Considered in reasonable historical perspective, then, it was not unreasonable to suggest, even a year or two after the event on the pages of this magazine and elsewhere, that 9/11 might just prove to be an aberration rather than a harbinger. In 2004, Russell Seitz plausibly proposed that “9/11 could join the Trojan Horse and Pearl Harbor among stratagems so uniquely surprising that their very success precludes their repetition,” that “al-Qaeda’s best shot may have been exactly that” and that, as its forces wane, the shadow the terrorist group casts looks “ever less caliphal and more quixotic.”
But such unconventional, if plausible, interpretations of 9/11 were not only rare, but decidedly, even determinedly, dismissed or simply unconsidered. The vast bulk of the Very People were then—and mostly seem still to be—operating under the sway of the 9/11 attack, a dramatic and horrible event that created the impression (or delusion) that such events would now become the norm.
As Jane Mayer notes in her book The Dark Side, in the wake of 9/11, “the only certainty shared by virtually the entire intelligence community” was that “a second wave of even more devastating terrorist attacks on America was imminent.” Concern was certainly justified, but certainty about an imminent repetition constitutes a massive extrapolation that is at best preposterous and at worst scary—particularly if it was so universally and uncritically embraced by the Very People who in the meantime are running our “security apparatus.”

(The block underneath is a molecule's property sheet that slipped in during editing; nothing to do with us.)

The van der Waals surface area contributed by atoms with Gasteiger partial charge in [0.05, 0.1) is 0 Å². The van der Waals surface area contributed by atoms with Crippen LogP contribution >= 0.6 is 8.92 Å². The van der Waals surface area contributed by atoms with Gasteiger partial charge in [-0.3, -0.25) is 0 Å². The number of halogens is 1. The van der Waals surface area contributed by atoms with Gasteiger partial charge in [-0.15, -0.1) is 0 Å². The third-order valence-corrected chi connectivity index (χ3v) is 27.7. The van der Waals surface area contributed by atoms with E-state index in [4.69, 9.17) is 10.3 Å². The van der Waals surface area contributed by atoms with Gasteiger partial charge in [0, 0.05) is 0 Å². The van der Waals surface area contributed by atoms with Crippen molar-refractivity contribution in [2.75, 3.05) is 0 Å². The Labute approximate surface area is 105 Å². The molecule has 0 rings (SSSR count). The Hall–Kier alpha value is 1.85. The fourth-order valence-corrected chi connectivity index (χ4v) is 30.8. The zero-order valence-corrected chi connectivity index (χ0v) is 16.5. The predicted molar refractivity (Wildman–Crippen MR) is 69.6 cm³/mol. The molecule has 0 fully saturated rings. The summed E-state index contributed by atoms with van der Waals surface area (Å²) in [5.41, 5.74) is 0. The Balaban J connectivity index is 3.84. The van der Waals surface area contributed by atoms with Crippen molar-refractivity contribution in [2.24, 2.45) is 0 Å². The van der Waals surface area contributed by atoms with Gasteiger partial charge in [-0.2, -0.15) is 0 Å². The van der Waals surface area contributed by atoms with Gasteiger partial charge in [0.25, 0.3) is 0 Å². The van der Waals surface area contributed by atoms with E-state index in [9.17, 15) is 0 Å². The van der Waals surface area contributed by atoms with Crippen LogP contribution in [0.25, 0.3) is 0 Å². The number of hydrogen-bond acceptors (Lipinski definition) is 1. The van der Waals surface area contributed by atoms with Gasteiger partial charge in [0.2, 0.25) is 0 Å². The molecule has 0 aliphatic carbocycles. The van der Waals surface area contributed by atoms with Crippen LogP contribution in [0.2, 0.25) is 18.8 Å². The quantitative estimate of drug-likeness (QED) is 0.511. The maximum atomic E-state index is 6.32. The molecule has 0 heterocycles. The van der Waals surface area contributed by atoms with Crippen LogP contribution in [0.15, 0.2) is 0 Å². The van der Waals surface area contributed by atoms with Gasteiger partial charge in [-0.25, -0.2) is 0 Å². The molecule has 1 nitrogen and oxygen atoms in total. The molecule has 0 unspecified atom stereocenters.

Many more terrorism experts have been equally swayed and equally wrong. In late 2003, David Rothkopf conveyed the views of “more than 200 senior business and government executives, many of whom are specialists in security and terrorism related issues.” They were, he assured us, “serious people, not prone to hysteria or panic—military officers, policymakers, scientists, researchers and others who have studied such issues for a long time.”